On December 23, the Lower East Side lost one of its most recognizable habitués with the unexpected death of Vincent Galvin Jr. He was 25. A budding talent living in that particular New York cross-section of music and film, Galvin had recently produced videos for Amazing Baby, Alternate Routes, and Jim Jones, and also co-produced Motherfucker: A Movie, David Casey’s 2007 documentary about the beloved Manhattan party hosted by Michael T., Johnny T., Justine D., and Georgie Seville. Charismatic and poised for success, the Pace grad had big plans for his future, plans cut short on the night of December 22 when he slipped on some ice while out with friends in the neighborhood, hit his head, and died of a concussion the next day.
“Vince is the second New Yorker attached to the film that has passed away since filming,” Casey wrote to me in an e-mail. He’d hired Galvin as production manager on the film, but in time promoted him to co-producer. “He took the film to a new level, creating with me a love letter to the New York we know and knew. He was its biggest advocate on the street, and the word-of-mouth he created helped us exponentially.” Following the CMJ debacle in 2007 (festival directors decided to pull the movie shortly before its debut), though, that film has yet to see a New York screening, and while it’s too old for the roster at the Tribeca Film Fest, Casey has a standing offer for a screening at Tribeca Cinemas if he can secure a sponsor. So now more than ever, Motherfucker really deserves to be seen by a local audience, by the people who were there and who appreciate the party for what it was: an inclusive celebration of New York misfits. And one thing is made clear by the sheer number of friends Galvin had: He understood inclusiveness.
“Vince was an absolute fixture in the Lower East Side, where he lived for several years,” says record producer Sarah Lewitinn. “We could go into almost any restaurant, bar, shop, bodega . . . you name it, and Vince was either greeted by name or had ‘dated’ a waitress.” Lewitinn met Vince in November 2005 through a mutual friend, shortly after she’d started dating someone new—and watched him quickly woo her distrustful boyfriend. “This person didn’t really like Vince for whatever reason, and didn’t really like us hanging out together . . . but in true Vince fashion, the two of them became completely inseparable best friends about a year later. He had a way.”
A few weeks ago, Galvin’s brother, Patrick, hosted a fundraiser at 151 to raise $2,500 for the Adopt-a-Bench program, which benefits NYC parks and green spaces. “Please join us this Wednesday to raise a Guinness for Vinny, tell a story or two, and remember the Pope of Rivington Street,” the invite suggested. The goal was met, and this spring, the park will install a plaque in Galvin’s name in the park between Christie and Forsyth, in a walkway that connects both sides of Rivington—his “most famous strut,” according to Casey. “Vinny’s birthday’s in May,” Patrick explains. “So we want to have that plaque up by then.”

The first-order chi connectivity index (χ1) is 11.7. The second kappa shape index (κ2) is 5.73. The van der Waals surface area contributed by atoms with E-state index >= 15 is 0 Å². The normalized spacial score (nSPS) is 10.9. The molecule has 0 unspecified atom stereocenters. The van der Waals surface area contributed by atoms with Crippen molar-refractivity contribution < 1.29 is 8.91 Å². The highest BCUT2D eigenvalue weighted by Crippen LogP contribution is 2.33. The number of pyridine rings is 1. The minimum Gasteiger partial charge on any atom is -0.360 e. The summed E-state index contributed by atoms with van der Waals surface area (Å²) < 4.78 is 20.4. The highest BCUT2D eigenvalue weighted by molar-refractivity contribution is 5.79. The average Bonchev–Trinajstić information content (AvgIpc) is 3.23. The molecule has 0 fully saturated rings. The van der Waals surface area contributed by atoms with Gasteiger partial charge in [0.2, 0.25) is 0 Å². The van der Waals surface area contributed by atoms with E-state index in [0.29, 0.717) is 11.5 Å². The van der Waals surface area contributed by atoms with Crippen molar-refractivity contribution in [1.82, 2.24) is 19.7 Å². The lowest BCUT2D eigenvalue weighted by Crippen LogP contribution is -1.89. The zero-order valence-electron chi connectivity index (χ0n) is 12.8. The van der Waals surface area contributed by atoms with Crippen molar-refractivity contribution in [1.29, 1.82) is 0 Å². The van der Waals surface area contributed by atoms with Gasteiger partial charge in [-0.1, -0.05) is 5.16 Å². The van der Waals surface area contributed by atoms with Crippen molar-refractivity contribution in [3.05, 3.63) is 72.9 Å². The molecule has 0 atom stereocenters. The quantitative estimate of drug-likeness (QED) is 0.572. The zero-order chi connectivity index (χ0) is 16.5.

But Galvin’s friends and family have another memorial in mind, one that’s been a little more difficult to get off the ground. While in town for the funeral, Casey posed the idea of a Lower East Side mural as a testament to the neighborhood that Galvin knew and loved best. “We used to walk the streets of the city, looking for famous throw-ups and tags from old NYC graf legends,” Casey wrote about his idea to memorialize Galvin. “We would go to Pell Street, just to see Flying Dragon markers in the concrete and walls. We’d revisit continually old buildings around Five Points and Chinatown. We always talked of projects centered around Forgotten NY, Rev, the Freedom Tunnel, or the mythic murals in the Second Avenue tunnels. The guy knew the true legends in the city and, in my opinion, is now one of them.”
Another friend of Galvin’s, writer and former MTV correspondent Gideon Yago, suggested hiring the Tats Cru, the celebrated Bronx-based group of former graffiti artists gone legit. Now, they just have to find the space—and it’s not been easy. Tats Cru requires written permission and proof that the property owner approves the mural, and ideally they’re looking for a wall that’s important to other artists as well, to avoid damage or destruction. Reluctant business owners aren’t the only deterrent, though; there’s also the matter of available expanse. “It’s so hard to find any space for murals anywhere in the LES,” Lewittin says. “There just isn’t any. . . . It’s as simple as that.”
Patrick says that as soon as he takes his CPA exam next weekend, he’s taking some time off to visit his brother’s former haunts and talk to business owners himself. “People say ‘Everything happens for a reason’ or ‘Wrong place at the wrong time,’ and it’s all bullshit,” Patrick says. “But all we can do is keep him alive in as many ways as possible. This is just one of them.”